Saturday, March 30, 2013

One Easter morning.

The year is 1992. A small prison chapel near Denver packed with prisoners, sitting quietly holding thick, heavily worn Bibles, waiting for the speaker.  It is a special occasion and they are looking forward to it.

In a few minutes, Chuck Colson enters to address these men.  There is no where else he would rather be on an Easter morning.  He loves the prisoners and they sense that about him.

A former White House powerbroker and Special Counsel to President Nixon, often referred to as the "hatchet man," Colson had a reputation as unscrupulous and abusive of the power of the office. The prestige and power became his ruin; eventually serving time in a federal penitentiary for his involvement in the Watergate scandal.

It might be said that it was the best thing that ever happened to him.

In the chapel early that morning, Colson tells his attentive audience, "Never forget Jesus proclaimed . . .   good news to the poor and . . . freedom for the prisoners . . . "
Colson understood what it meant to live behind bars and he had their rapt attention.
I , too, was spellbound when, years later, I had the opportunity to meet Mr. Colson at a Presidential Prayer Breakfast. Giving me his undivided attention, I saw before me a humble but passionate man.  Nothing of the personality the press hounded following his conversion; certain that it would not last, ready to catch him with their cameras as he fell.  Here was a man, with a quiet confidence, a humility that flowed from a quiet strength and a passion for his work.  Work not returning him to the pinnacle of power but to the lowest of prisons.  A man changed by the power of God.  Changed to serve and to speak the truth in love.

The press was sure he was continuing to grab attention and fame; it was a gimmick.  But his becoming a follower of Christ following Watergate was very real.  A man held prisoner to his own greed for power and ambition and fame became a free man while serving time behind bars.

I, too, know what it's like to be a prisoner.  A prisoner of my own making; my own self-tyranny and pride and want.  Refusing to bend the knee; a prisoner of my own heart.  But Jesus sets us free from that prison and it is the most liberating experience known to mankind. Freedom to walk in grace and truth. I am freed too.

And that's why there is no other place he would have chosen to be than at a prison chapel on Easter morning.  Sharing the good news about freedom.  About Easter.

Friday, March 29, 2013

Good Friday

The holiest of days.  Good Friday.  It's hard to breathe.  Words do not come easy.  It was the third hour when they nailed Jesus to the cross.

From the sixth to the ninth hour an inexplicable darkness covered the land.  Jesus then cried out in a loud voice, "My God, my God, why have you forsaken me?"

What to do with awful loss . . . ripping apart . . . feeling forsaken?
Is there not amazement, in experiencing great loss; life going on?  That everyone is not stopped in their tracks?  Gazing and somehow knowing life is forever altered.  Does it not show on the face, in the eyes?  The rapid heartbeat, sweaty palms; emotions swirl and eddy.

On that Friday the sun stopped shining.  God turned His back.  Jesus was forsaken.  He hung there on the cross.

It was evident in their faces; his loved ones, hovering nearby, bent low with grief.  Weeping. Mary, his mother. Her sister.  John, his best friend, and others.  Sorrow beyond words.  Confusion and hurt.  Death and darkness.  Life had been forever altered.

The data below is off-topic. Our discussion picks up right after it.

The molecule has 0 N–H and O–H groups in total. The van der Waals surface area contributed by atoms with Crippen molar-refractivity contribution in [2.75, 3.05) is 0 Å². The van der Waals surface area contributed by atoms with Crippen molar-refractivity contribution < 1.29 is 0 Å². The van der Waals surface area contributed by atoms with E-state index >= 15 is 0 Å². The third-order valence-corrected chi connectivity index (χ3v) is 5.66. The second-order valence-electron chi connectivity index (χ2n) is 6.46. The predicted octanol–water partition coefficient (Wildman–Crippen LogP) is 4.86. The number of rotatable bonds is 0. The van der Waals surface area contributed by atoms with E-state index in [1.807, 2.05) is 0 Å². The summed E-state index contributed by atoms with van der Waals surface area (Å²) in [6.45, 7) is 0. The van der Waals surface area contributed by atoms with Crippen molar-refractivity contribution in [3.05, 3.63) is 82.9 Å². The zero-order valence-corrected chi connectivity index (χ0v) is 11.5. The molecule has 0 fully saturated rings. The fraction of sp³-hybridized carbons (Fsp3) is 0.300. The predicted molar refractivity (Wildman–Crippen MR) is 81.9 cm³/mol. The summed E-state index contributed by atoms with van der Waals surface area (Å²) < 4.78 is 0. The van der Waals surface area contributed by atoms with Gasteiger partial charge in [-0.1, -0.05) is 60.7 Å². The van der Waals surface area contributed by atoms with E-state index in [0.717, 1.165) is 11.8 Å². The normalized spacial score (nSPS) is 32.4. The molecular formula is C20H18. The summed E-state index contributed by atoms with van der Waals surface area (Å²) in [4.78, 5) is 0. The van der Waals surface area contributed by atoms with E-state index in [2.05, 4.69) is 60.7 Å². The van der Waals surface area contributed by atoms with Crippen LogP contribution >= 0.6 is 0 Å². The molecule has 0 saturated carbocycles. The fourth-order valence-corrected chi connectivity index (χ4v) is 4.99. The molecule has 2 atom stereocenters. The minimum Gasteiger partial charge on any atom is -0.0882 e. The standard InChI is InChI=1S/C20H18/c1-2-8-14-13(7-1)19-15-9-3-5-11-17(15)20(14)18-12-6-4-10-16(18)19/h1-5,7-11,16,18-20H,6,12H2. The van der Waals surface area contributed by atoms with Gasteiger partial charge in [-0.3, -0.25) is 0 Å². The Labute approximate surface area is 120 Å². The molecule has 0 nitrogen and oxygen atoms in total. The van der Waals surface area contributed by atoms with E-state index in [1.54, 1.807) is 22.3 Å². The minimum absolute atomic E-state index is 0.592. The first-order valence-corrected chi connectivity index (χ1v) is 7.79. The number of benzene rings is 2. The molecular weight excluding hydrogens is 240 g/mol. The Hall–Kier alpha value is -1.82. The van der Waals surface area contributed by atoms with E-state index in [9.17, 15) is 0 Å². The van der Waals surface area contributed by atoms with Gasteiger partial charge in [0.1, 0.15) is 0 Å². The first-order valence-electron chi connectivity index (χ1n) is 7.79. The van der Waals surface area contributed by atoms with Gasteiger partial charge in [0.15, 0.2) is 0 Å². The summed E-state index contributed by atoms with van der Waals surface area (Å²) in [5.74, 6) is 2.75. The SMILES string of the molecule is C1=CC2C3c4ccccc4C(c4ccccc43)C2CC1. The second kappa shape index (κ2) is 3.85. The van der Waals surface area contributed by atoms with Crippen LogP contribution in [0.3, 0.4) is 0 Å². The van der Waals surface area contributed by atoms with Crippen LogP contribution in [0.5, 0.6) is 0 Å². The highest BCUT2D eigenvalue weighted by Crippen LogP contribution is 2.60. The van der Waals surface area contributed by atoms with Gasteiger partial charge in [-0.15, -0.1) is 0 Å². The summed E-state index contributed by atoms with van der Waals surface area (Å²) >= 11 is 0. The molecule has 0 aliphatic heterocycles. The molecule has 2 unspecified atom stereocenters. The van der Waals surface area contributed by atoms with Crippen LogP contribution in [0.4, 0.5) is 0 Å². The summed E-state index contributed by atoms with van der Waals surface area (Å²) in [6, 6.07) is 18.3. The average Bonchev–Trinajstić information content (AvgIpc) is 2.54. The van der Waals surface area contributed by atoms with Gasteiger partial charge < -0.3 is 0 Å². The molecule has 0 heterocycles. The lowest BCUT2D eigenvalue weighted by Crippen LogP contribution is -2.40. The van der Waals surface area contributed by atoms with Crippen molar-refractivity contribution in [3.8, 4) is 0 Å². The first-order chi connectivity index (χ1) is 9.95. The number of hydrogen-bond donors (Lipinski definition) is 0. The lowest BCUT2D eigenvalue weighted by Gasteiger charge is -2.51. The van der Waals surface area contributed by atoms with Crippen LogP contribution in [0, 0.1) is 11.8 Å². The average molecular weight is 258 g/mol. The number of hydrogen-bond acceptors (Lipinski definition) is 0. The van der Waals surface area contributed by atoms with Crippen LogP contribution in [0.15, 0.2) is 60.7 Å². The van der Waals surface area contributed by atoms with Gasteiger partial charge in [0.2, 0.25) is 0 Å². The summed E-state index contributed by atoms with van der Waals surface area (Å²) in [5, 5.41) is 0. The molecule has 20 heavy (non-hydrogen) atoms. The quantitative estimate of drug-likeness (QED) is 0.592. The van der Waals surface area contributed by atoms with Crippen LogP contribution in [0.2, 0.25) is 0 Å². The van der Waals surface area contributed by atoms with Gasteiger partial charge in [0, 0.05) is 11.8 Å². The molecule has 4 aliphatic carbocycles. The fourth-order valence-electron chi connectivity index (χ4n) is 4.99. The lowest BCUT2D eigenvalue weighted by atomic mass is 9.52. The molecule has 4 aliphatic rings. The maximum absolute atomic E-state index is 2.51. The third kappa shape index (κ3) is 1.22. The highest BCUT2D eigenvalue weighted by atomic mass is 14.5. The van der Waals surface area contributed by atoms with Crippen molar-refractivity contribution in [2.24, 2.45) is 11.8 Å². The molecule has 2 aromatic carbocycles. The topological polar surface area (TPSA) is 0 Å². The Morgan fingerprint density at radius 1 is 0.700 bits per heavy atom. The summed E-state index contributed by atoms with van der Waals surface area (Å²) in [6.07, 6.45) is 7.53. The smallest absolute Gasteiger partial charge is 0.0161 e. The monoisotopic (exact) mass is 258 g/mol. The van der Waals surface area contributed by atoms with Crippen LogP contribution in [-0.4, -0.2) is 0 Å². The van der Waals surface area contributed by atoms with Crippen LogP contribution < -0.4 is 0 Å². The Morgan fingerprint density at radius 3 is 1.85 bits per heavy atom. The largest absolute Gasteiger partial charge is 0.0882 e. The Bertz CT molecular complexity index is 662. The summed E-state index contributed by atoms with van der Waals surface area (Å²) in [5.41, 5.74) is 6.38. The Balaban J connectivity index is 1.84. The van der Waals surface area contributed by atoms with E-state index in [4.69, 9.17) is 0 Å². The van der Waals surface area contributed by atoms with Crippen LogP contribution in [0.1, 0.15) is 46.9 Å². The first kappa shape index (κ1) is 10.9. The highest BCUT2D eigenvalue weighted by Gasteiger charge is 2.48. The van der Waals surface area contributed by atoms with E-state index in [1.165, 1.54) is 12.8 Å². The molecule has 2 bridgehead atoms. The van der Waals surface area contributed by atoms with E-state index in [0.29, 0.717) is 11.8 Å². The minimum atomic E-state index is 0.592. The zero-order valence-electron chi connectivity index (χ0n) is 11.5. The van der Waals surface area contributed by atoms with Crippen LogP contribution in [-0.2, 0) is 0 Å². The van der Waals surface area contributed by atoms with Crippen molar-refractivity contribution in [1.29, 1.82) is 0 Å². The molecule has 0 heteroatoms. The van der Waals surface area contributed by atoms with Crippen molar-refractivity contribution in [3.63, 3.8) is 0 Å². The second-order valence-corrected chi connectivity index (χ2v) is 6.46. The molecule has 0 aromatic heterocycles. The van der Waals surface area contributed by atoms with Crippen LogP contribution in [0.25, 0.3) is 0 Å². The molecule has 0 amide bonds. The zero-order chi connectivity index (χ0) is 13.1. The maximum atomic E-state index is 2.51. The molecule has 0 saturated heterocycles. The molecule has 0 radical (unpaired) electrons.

They didn't know that was the plan.  From the beginning.

But today, we know.  It was always the plan.

Restoration, redemption, reconciliation, to bring back, repair.

Around the ninth hour Jesus bowed his head and gave up his spirit saying, "It is finished".

The words hung there too.  For the religious leaders, the Roman guard, the enemy of this world, Jesus' loved ones and us today.

It is finished.  The most astonishing gift the world has ever seen.  That He would die in our place.  Life is forever altered.

Does it not stop us in our tracks?  Show on our face?  Are we amazed?

Thursday, March 28, 2013

It's Thursday

Maundy Thursday.  Holy Week. Black Friday.  What's in a name?  The connotation can be positive or negative but the naming of something gives substance and meaning.  We associate good or bad; there is understanding.

What is significant about Thursday?  Historically, this day on the calendar commemorates the Last Supper, the night Jesus shared the Passover meal in the upper room with his disciples on the night before He was to be crucified.

It is a solemn day; a day of reflection.  Events are unfolding and they are sobering.

During the Passover meal that evening, Jesus took the bread and gave thanks and broke it to symbolize His body which was to be broken.  In the same way, He took the wine and gave thanks offering it to the disciples to remember Him.  He gave thanks . . . knowing what was before Him that very night.

Judas would betray Him.  His disciples would fall asleep.  Peter would deny Him.  He would be arrested.

The events of the cosmos since the beginning of time were coming together this very night to begin to bring the world back into relationship with God. 

Jesus knew and gave thanks in the upper room.

And in the knowing, He will walk into the hours ahead - what will become, for Him, humiliating and excruciating, painful and horrific.  He knows he will hang from a cross until the veil of the temple is torn in half by invisible forces and the earth rumbles in response to His pain and agony and death.  Everything will screech to a halt as the universe shutters.  He knows.

He is about to do what I am incapable of doing.  It is shocking and jaw-dropping.  The cross will change everything.

Good news is coming but we are not there yet. 

Today is Thursday.

Jesus bowed His head and gave thanks.  He broke the bread and passed the wine so we would remember . . .